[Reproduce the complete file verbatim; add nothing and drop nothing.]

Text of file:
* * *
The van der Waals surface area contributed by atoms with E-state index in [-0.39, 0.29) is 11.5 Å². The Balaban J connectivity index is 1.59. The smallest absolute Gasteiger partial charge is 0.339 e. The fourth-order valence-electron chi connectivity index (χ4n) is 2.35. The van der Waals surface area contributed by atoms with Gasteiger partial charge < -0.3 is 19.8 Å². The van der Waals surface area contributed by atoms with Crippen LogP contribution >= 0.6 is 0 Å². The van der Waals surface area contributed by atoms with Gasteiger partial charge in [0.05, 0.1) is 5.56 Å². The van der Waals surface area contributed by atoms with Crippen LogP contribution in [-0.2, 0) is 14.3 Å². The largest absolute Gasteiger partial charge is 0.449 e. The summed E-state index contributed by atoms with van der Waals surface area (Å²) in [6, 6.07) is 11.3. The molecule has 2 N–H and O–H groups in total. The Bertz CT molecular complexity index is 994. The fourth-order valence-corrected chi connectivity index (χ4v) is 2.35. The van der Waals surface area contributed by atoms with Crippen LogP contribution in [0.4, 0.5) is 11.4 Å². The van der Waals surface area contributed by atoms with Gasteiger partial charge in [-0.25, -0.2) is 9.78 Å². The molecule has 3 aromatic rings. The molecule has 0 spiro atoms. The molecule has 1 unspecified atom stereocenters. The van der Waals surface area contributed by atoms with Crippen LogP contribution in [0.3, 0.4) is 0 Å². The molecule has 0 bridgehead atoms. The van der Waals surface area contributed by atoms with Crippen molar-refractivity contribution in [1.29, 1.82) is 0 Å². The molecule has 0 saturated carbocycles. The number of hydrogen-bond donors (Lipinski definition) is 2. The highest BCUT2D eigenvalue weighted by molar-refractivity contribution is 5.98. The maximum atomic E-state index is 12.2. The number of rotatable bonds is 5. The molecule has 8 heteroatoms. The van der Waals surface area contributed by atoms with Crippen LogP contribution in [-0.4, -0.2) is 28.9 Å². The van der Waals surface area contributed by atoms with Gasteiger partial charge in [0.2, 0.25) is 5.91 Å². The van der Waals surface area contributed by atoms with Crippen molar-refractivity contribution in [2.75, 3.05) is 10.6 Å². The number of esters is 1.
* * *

The van der Waals surface area contributed by atoms with E-state index in [-0.39, 0.29) is 11.5 Å². The Balaban J connectivity index is 1.59. The smallest absolute Gasteiger partial charge is 0.339 e. The fourth-order valence-electron chi connectivity index (χ4n) is 2.35. The van der Waals surface area contributed by atoms with Gasteiger partial charge < -0.3 is 19.8 Å². The van der Waals surface area contributed by atoms with Crippen LogP contribution >= 0.6 is 0 Å². The van der Waals surface area contributed by atoms with Gasteiger partial charge in [0.05, 0.1) is 5.56 Å². The van der Waals surface area contributed by atoms with Crippen LogP contribution in [-0.2, 0) is 14.3 Å². The largest absolute Gasteiger partial charge is 0.449 e. The summed E-state index contributed by atoms with van der Waals surface area (Å²) in [6, 6.07) is 11.3. The molecule has 2 N–H and O–H groups in total. The Bertz CT molecular complexity index is 994. The fourth-order valence-corrected chi connectivity index (χ4v) is 2.35. The van der Waals surface area contributed by atoms with Crippen LogP contribution in [0.4, 0.5) is 11.4 Å². The van der Waals surface area contributed by atoms with Gasteiger partial charge in [-0.25, -0.2) is 9.78 Å². The molecule has 3 aromatic rings. The molecule has 0 spiro atoms. The molecule has 1 unspecified atom stereocenters. The van der Waals surface area contributed by atoms with Crippen LogP contribution in [0.3, 0.4) is 0 Å². The molecule has 0 bridgehead atoms. The van der Waals surface area contributed by atoms with Crippen molar-refractivity contribution in [1.29, 1.82) is 0 Å². The molecule has 0 saturated carbocycles. The number of hydrogen-bond donors (Lipinski definition) is 2. The highest BCUT2D eigenvalue weighted by molar-refractivity contribution is 5.98. The maximum atomic E-state index is 12.2. The number of rotatable bonds is 5. The molecule has 8 heteroatoms. The van der Waals surface area contributed by atoms with Crippen LogP contribution in [-0.4, -0.2) is 28.9 Å². The van der Waals surface area contributed by atoms with Gasteiger partial charge in [0.2, 0.25) is 5.91 Å². The van der Waals surface area contributed by atoms with Crippen molar-refractivity contribution in [2.75, 3.05) is 10.6 Å². The number of esters is 1.